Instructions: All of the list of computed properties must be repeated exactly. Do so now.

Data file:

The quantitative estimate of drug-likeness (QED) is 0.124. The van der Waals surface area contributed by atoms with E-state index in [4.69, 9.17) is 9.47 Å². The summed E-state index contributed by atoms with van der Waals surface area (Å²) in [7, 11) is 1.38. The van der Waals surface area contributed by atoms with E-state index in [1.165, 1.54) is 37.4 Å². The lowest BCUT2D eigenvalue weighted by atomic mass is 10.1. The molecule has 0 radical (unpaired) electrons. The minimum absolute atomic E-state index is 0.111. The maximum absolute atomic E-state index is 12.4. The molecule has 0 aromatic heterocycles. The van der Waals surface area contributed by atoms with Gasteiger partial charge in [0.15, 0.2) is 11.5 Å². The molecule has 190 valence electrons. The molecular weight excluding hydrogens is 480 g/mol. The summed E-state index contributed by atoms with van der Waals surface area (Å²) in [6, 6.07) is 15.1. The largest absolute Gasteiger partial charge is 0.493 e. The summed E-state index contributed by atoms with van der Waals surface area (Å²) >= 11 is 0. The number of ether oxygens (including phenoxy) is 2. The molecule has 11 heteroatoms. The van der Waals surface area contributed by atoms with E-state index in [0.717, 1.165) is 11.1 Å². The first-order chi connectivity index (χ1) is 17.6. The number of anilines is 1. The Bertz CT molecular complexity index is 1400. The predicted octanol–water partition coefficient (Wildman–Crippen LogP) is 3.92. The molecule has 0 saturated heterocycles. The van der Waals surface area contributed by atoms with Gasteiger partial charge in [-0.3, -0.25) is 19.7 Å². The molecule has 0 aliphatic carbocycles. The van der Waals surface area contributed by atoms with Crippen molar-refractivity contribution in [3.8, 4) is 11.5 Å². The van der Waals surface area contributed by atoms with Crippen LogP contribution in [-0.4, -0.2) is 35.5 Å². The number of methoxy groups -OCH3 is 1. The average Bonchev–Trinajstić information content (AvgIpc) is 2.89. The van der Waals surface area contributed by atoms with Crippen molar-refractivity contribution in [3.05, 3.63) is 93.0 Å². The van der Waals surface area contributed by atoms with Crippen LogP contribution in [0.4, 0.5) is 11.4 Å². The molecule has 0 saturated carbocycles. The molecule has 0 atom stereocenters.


The quantitative estimate of drug-likeness (QED) is 0.124. The van der Waals surface area contributed by atoms with E-state index in [4.69, 9.17) is 9.47 Å². The summed E-state index contributed by atoms with van der Waals surface area (Å²) in [7, 11) is 1.38. The van der Waals surface area contributed by atoms with E-state index in [1.165, 1.54) is 37.4 Å². The lowest BCUT2D eigenvalue weighted by atomic mass is 10.1. The molecule has 0 radical (unpaired) electrons. The minimum absolute atomic E-state index is 0.111. The maximum absolute atomic E-state index is 12.4. The molecule has 0 aromatic heterocycles. The van der Waals surface area contributed by atoms with Gasteiger partial charge in [0.15, 0.2) is 11.5 Å². The molecule has 190 valence electrons. The molecular weight excluding hydrogens is 480 g/mol. The summed E-state index contributed by atoms with van der Waals surface area (Å²) in [6, 6.07) is 15.1. The largest absolute Gasteiger partial charge is 0.493 e. The summed E-state index contributed by atoms with van der Waals surface area (Å²) >= 11 is 0. The number of ether oxygens (including phenoxy) is 2. The molecule has 11 heteroatoms. The van der Waals surface area contributed by atoms with E-state index in [0.717, 1.165) is 11.1 Å². The first-order chi connectivity index (χ1) is 17.6. The number of anilines is 1. The Bertz CT molecular complexity index is 1400. The predicted octanol–water partition coefficient (Wildman–Crippen LogP) is 3.92. The molecule has 0 saturated heterocycles. The van der Waals surface area contributed by atoms with Gasteiger partial charge in [-0.3, -0.25) is 19.7 Å². The molecule has 0 aliphatic carbocycles. The van der Waals surface area contributed by atoms with Crippen molar-refractivity contribution in [3.8, 4) is 11.5 Å². The van der Waals surface area contributed by atoms with Crippen LogP contribution in [-0.4, -0.2) is 35.5 Å². The number of methoxy groups -OCH3 is 1. The average Bonchev–Trinajstić information content (AvgIpc) is 2.89. The van der Waals surface area contributed by atoms with Crippen molar-refractivity contribution in [3.05, 3.63) is 93.0 Å². The van der Waals surface area contributed by atoms with Crippen LogP contribution in [0.4, 0.5) is 11.4 Å². The molecule has 0 saturated carbocycles. The molecule has 0 atom stereocenters.